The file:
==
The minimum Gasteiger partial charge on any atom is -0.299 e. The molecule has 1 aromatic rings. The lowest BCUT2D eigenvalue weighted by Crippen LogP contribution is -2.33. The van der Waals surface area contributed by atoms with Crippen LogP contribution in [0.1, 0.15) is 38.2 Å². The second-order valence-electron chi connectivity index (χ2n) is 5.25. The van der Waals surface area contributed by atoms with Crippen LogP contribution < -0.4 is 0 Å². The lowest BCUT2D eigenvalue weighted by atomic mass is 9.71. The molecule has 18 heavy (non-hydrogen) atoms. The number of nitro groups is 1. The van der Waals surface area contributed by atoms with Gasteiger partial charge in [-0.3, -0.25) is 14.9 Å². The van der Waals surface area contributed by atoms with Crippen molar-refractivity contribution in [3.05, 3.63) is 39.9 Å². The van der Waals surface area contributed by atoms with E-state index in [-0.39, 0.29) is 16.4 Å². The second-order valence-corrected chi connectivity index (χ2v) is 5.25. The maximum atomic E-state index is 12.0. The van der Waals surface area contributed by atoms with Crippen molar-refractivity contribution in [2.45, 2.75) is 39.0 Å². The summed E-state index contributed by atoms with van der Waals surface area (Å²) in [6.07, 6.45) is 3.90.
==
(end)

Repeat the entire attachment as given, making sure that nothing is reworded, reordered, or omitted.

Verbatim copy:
The minimum Gasteiger partial charge on any atom is -0.299 e. The molecule has 1 aromatic rings. The lowest BCUT2D eigenvalue weighted by Crippen LogP contribution is -2.33. The van der Waals surface area contributed by atoms with Crippen LogP contribution in [0.1, 0.15) is 38.2 Å². The second-order valence-electron chi connectivity index (χ2n) is 5.25. The van der Waals surface area contributed by atoms with Crippen LogP contribution < -0.4 is 0 Å². The lowest BCUT2D eigenvalue weighted by atomic mass is 9.71. The molecule has 18 heavy (non-hydrogen) atoms. The number of nitro groups is 1. The van der Waals surface area contributed by atoms with Gasteiger partial charge in [-0.3, -0.25) is 14.9 Å². The van der Waals surface area contributed by atoms with Crippen molar-refractivity contribution in [3.05, 3.63) is 39.9 Å². The van der Waals surface area contributed by atoms with E-state index in [-0.39, 0.29) is 16.4 Å². The second-order valence-corrected chi connectivity index (χ2v) is 5.25. The maximum atomic E-state index is 12.0. The van der Waals surface area contributed by atoms with Crippen molar-refractivity contribution in [2.45, 2.75) is 39.0 Å². The summed E-state index contributed by atoms with van der Waals surface area (Å²) in [6.07, 6.45) is 3.90.